• Spring 2015 Types of Literature Syllabus

    Author(s):
    Brooke Carlson (see profile)
    Date:
    2016
    Group(s):
    TM The Teaching of Literature
    Subject(s):
    Cultural studies, Literature, Teaching of literature
    Item Type:
    Syllabus
    Tag(s):
    OEW2017
    Permanent URL:
    http://dx.doi.org/10.17613/M6NC8V
    Abstract:
    Where do we come from? Our families play an instrumental role in our development. Indeed, the idea of the individual, apart from the family, challenges notions of family as a continual process, as something permanent. How old is the idea that the individual can strike out on her own, separate from her family, and thus do as she pleases? Families teach children how to be in the world, and particularly, how to be in that world immediately surrounding them; these teachings make up culture. Groups of families comprise communities, cities, and then nation. So at what point does the larger culture of community, or nation, come into conflict with the family? Similarly, when does (Western) culture begin to move away from the family model as center? To what extent has individualism always already been there? In what manner do we see culture clash with, or even in, society? We’ll begin with classical Greek drama, and Euripides’ The Bacchae. Euripides sets his play about the Greek god Bacchus among family. Part of being mortal is thus manifest as being part of family, wherein authority and family are at odds. Shakespeare, some 1,400 years later, uses pastoral comedy as a means to explore the family in opposition to authority. John Milton, in that same early modern period, returns the genre of poetry to the classics, with his revision of the Biblical origin of humanity as sinning souls. We’ll explore a wide selection of English, American, and Hawaiian poets to bridge the gap between the long eighteenth century and the present. Continuing our study of the family on stage, we will read Edward Albee’s The American Dream and Alani Apio’s Kamau. We’ll also be wrapping up the semester with a smattering of Modern and Post-Modern poets, from both the Western and Hawaiian traditions.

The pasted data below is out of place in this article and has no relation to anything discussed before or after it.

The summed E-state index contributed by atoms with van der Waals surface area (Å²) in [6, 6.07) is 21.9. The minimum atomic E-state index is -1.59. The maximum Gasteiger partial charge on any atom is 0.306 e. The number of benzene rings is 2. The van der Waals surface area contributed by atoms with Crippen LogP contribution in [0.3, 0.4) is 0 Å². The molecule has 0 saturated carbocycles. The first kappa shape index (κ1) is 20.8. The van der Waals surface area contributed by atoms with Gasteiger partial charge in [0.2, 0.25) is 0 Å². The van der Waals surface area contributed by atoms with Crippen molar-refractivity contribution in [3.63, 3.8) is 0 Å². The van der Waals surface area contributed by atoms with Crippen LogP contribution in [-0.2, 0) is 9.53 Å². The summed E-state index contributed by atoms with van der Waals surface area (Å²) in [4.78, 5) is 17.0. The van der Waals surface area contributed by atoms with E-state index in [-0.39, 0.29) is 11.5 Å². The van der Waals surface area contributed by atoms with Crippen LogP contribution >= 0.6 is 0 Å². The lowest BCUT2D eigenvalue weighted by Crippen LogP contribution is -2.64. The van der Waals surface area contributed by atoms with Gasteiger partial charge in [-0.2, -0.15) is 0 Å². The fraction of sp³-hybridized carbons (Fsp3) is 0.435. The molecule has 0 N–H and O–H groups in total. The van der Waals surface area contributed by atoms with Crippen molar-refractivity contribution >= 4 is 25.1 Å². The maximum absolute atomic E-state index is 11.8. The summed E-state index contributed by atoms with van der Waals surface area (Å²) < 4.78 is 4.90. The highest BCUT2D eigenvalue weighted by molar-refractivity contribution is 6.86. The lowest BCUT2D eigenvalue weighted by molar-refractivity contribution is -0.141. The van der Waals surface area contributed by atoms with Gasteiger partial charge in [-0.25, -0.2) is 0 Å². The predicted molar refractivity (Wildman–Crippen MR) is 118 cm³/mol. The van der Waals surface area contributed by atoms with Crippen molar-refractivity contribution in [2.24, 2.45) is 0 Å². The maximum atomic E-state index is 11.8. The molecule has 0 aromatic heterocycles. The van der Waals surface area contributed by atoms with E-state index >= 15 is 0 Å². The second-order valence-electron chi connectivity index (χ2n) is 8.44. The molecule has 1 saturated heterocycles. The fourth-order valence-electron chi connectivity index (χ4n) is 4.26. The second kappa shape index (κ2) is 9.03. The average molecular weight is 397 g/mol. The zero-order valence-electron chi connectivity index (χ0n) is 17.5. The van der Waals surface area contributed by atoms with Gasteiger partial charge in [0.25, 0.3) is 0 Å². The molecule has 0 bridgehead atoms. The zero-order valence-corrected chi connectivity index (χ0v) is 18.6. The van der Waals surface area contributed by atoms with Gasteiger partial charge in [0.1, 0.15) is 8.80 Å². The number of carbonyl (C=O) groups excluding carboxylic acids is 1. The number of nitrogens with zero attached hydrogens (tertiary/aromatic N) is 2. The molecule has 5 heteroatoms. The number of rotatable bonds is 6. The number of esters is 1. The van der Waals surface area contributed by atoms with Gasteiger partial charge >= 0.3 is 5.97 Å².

Metadata:
    Status:
    Published
    Last Updated:
    6 months ago
    License:
    All Rights Reserved

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